No sugar, no problem

I have a sweet tooth. An insane, insatiable sweet tooth. Give me a cookie and I’m putty in your hands. While pregnant with Monkey, I kept putting off my gestational diabetes screening test because I was convinced that I’d given myself diabetes through the over-consumption of Christmas cookies. (Yes, I know that’s not how it works. The pregnant, hormonal, emotional eater didn’t see reason on the matter. I did not have gestational diabetes.)

Articles about sugar are everywhere. They have titles like “Death by sugar” and “Sweet poison.” They say that sugar is bad. It’s addictive. It’s worse than fat, worse than salt. It’s pretty much the worst. For a while, every time I read one of these articles, a tiny voice inside me would whisper, “Give it up.” And then a louder voice would say, “Make cookies.” Guess which one I listened to?

And then, at the beginning of November, in the throes of the post-Halloween candy coma, I decided to do it. Stop eating sugar for a while. I was curious about how it would feel, and I knew it would be good for me.

The pros:

  • have more energy;
  • improve overall health for self and family;
  • discover hidden and unnecessary sources of sugar in everyday foods;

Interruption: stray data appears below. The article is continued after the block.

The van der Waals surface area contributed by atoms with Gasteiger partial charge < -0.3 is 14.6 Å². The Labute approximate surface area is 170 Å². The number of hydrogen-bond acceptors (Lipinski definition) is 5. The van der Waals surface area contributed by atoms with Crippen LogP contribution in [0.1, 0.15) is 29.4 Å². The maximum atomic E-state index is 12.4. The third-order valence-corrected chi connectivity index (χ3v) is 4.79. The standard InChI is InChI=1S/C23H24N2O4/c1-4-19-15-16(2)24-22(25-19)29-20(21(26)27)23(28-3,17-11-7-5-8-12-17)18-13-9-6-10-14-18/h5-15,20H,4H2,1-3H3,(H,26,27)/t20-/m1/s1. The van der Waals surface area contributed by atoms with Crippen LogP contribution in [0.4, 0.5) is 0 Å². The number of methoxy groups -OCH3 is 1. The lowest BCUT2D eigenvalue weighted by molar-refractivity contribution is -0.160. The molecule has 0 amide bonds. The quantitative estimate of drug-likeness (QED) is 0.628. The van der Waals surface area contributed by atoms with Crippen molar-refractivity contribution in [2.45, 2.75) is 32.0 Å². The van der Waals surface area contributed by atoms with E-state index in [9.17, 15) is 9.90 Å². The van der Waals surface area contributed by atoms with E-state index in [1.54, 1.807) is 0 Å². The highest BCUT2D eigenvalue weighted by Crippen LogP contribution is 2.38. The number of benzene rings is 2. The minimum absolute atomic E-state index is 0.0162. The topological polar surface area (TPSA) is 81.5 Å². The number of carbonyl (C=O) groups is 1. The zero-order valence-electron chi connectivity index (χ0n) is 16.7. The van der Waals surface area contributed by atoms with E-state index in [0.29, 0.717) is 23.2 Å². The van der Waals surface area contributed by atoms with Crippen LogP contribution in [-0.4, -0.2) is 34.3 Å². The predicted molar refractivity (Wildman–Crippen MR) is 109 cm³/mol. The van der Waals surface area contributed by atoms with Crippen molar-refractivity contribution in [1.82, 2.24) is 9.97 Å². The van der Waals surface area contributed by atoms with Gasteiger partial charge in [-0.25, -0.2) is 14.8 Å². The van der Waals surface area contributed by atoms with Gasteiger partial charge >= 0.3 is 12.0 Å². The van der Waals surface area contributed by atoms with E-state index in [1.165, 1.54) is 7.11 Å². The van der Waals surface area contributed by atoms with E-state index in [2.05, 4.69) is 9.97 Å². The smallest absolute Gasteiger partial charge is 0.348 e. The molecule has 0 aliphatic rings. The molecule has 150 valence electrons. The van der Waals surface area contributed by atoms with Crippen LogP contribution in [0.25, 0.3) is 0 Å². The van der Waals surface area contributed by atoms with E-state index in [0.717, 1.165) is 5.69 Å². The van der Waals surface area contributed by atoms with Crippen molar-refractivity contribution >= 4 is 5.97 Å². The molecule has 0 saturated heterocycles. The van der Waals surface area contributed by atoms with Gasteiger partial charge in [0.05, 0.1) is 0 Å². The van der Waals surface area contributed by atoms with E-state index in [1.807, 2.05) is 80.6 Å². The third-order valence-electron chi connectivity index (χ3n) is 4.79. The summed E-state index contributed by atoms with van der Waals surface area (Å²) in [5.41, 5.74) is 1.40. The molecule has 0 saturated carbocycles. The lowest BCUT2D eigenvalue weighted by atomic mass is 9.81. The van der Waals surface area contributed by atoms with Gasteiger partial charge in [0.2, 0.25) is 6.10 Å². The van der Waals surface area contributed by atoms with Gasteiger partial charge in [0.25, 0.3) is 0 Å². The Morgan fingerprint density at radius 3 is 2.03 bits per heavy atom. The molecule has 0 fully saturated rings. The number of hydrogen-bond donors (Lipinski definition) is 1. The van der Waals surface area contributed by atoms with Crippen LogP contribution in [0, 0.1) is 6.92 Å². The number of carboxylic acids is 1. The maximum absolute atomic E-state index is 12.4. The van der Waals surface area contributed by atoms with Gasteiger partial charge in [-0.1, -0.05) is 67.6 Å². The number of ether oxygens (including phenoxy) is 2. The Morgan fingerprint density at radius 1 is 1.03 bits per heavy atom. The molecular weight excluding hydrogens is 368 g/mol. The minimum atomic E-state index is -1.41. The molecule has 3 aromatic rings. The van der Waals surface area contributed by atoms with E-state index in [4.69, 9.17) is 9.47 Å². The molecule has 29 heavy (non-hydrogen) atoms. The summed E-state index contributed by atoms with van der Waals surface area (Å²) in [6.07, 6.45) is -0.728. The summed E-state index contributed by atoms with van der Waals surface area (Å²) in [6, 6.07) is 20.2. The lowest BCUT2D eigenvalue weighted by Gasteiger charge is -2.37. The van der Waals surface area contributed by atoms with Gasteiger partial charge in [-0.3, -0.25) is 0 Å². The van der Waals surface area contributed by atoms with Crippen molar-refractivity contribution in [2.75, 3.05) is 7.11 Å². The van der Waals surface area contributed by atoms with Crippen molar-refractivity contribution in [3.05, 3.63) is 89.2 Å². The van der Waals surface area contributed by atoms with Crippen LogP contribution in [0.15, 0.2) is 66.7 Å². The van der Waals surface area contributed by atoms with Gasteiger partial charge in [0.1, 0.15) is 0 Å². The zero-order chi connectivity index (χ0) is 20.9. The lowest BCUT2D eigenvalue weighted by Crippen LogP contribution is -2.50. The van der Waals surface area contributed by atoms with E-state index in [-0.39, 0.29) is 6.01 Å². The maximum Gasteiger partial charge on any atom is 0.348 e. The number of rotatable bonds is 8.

• make room in diet for new foods;
  • lose some baby weight, thus avoiding the need to buy an entire new work wardrobe for when my maternity leave is over in March.

The cons:

  • no more cookies/ice cream/sweet delicious treats.

I took the plunge. Well, in the spectrum of sugar-free eating, I really only dipped my toe in the pool. Some people give up all carbs and naturally occurring sugars as well, but I’m not going that far. I eat plenty of fruit, and while carbs have been restricted because of added sugar in some of them, I’m still eating things like pasta and rice.

I didn’t drag the rest of the family with me, but because I’m the main maker of meals and buyer of groceries, their sugar intake has been cut down a little too. (Side note – I was shocked at the amount of sugar in the yogurt Bean was eating – 21 grams in a 1/2 cup! I’ve switched to one that has 13 grams in a 1/2 cup, and I mix it with plain Greek yogurt, and he hasn’t seemed to notice. The next step is plain yogurt with pureed fruit, but so far I’ve been too lazy to actually puree the fruit.)